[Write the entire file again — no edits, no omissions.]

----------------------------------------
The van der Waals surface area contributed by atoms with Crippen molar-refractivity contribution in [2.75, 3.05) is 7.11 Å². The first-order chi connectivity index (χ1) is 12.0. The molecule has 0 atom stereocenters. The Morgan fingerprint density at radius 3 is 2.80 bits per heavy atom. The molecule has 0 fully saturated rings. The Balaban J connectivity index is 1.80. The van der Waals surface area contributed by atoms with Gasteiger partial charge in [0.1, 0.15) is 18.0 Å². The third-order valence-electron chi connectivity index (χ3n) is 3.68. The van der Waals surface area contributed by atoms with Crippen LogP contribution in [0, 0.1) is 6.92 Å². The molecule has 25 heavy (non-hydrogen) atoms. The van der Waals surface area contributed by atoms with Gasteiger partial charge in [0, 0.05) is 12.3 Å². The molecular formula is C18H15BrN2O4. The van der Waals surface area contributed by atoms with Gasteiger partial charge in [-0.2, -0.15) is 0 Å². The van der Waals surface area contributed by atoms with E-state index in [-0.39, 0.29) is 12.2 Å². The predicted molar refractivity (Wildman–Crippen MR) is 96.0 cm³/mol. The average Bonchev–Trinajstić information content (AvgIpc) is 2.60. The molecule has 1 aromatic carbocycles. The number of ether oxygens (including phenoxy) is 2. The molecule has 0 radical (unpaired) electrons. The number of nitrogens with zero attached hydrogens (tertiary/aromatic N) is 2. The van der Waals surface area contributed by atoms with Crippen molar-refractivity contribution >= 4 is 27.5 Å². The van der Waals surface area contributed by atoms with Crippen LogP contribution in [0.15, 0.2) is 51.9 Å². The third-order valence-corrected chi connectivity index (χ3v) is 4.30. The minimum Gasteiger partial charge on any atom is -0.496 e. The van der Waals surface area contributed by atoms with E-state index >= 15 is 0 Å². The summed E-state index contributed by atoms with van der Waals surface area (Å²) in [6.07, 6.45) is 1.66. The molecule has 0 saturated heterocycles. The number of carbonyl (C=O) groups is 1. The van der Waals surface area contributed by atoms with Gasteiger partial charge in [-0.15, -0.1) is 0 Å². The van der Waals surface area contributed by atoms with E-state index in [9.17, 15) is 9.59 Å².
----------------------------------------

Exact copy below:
The van der Waals surface area contributed by atoms with Crippen molar-refractivity contribution in [2.75, 3.05) is 7.11 Å². The first-order chi connectivity index (χ1) is 12.0. The molecule has 0 atom stereocenters. The Morgan fingerprint density at radius 3 is 2.80 bits per heavy atom. The molecule has 0 fully saturated rings. The Balaban J connectivity index is 1.80. The van der Waals surface area contributed by atoms with Gasteiger partial charge in [0.1, 0.15) is 18.0 Å². The third-order valence-electron chi connectivity index (χ3n) is 3.68. The van der Waals surface area contributed by atoms with Crippen LogP contribution in [0, 0.1) is 6.92 Å². The molecule has 25 heavy (non-hydrogen) atoms. The van der Waals surface area contributed by atoms with Gasteiger partial charge in [0, 0.05) is 12.3 Å². The molecular formula is C18H15BrN2O4. The van der Waals surface area contributed by atoms with Gasteiger partial charge in [-0.2, -0.15) is 0 Å². The van der Waals surface area contributed by atoms with E-state index in [-0.39, 0.29) is 12.2 Å². The predicted molar refractivity (Wildman–Crippen MR) is 96.0 cm³/mol. The average Bonchev–Trinajstić information content (AvgIpc) is 2.60. The molecule has 1 aromatic carbocycles. The number of ether oxygens (including phenoxy) is 2. The molecule has 0 radical (unpaired) electrons. The number of nitrogens with zero attached hydrogens (tertiary/aromatic N) is 2. The van der Waals surface area contributed by atoms with Crippen molar-refractivity contribution >= 4 is 27.5 Å². The van der Waals surface area contributed by atoms with Crippen LogP contribution in [0.15, 0.2) is 51.9 Å². The third-order valence-corrected chi connectivity index (χ3v) is 4.30. The minimum Gasteiger partial charge on any atom is -0.496 e. The van der Waals surface area contributed by atoms with E-state index >= 15 is 0 Å². The summed E-state index contributed by atoms with van der Waals surface area (Å²) in [6.07, 6.45) is 1.66. The molecule has 0 saturated heterocycles. The number of carbonyl (C=O) groups is 1. The van der Waals surface area contributed by atoms with Gasteiger partial charge in [-0.15, -0.1) is 0 Å². The van der Waals surface area contributed by atoms with E-state index in [9.17, 15) is 9.59 Å².